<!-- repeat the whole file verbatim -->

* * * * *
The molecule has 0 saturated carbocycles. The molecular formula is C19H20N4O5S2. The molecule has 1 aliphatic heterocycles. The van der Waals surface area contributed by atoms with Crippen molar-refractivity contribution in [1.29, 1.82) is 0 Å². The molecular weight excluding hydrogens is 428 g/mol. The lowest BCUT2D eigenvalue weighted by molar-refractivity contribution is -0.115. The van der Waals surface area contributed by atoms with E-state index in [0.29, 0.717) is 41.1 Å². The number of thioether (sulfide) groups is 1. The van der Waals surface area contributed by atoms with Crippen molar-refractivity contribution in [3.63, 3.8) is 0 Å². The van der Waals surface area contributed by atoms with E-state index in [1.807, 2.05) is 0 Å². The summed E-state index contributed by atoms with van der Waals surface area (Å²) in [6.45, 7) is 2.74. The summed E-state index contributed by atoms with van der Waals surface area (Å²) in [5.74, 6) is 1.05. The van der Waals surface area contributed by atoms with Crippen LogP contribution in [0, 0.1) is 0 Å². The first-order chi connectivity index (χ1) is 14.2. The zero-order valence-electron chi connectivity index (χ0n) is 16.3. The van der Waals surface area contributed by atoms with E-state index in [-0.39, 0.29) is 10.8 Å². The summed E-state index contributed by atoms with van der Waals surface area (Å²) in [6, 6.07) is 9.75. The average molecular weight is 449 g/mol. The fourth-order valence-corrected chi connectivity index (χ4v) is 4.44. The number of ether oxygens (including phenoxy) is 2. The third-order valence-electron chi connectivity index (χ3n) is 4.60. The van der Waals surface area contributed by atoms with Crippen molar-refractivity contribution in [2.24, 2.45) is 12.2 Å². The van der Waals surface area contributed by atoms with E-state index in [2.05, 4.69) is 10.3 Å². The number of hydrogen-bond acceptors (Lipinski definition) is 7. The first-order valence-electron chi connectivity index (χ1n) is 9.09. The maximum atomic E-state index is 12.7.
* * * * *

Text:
The molecule has 0 saturated carbocycles. The molecular formula is C19H20N4O5S2. The molecule has 1 aliphatic heterocycles. The van der Waals surface area contributed by atoms with Crippen molar-refractivity contribution in [1.29, 1.82) is 0 Å². The molecular weight excluding hydrogens is 428 g/mol. The lowest BCUT2D eigenvalue weighted by molar-refractivity contribution is -0.115. The van der Waals surface area contributed by atoms with E-state index in [0.29, 0.717) is 41.1 Å². The number of thioether (sulfide) groups is 1. The van der Waals surface area contributed by atoms with Crippen molar-refractivity contribution in [3.63, 3.8) is 0 Å². The van der Waals surface area contributed by atoms with E-state index in [1.807, 2.05) is 0 Å². The summed E-state index contributed by atoms with van der Waals surface area (Å²) in [6.45, 7) is 2.74. The summed E-state index contributed by atoms with van der Waals surface area (Å²) in [5.74, 6) is 1.05. The van der Waals surface area contributed by atoms with Crippen LogP contribution in [0, 0.1) is 0 Å². The first-order chi connectivity index (χ1) is 14.2. The zero-order valence-electron chi connectivity index (χ0n) is 16.3. The van der Waals surface area contributed by atoms with E-state index in [-0.39, 0.29) is 10.8 Å². The summed E-state index contributed by atoms with van der Waals surface area (Å²) in [6, 6.07) is 9.75. The average molecular weight is 449 g/mol. The fourth-order valence-corrected chi connectivity index (χ4v) is 4.44. The number of ether oxygens (including phenoxy) is 2. The third-order valence-electron chi connectivity index (χ3n) is 4.60. The van der Waals surface area contributed by atoms with Crippen molar-refractivity contribution in [2.24, 2.45) is 12.2 Å². The van der Waals surface area contributed by atoms with E-state index in [2.05, 4.69) is 10.3 Å². The number of hydrogen-bond acceptors (Lipinski definition) is 7. The first-order valence-electron chi connectivity index (χ1n) is 9.09. The maximum atomic E-state index is 12.7.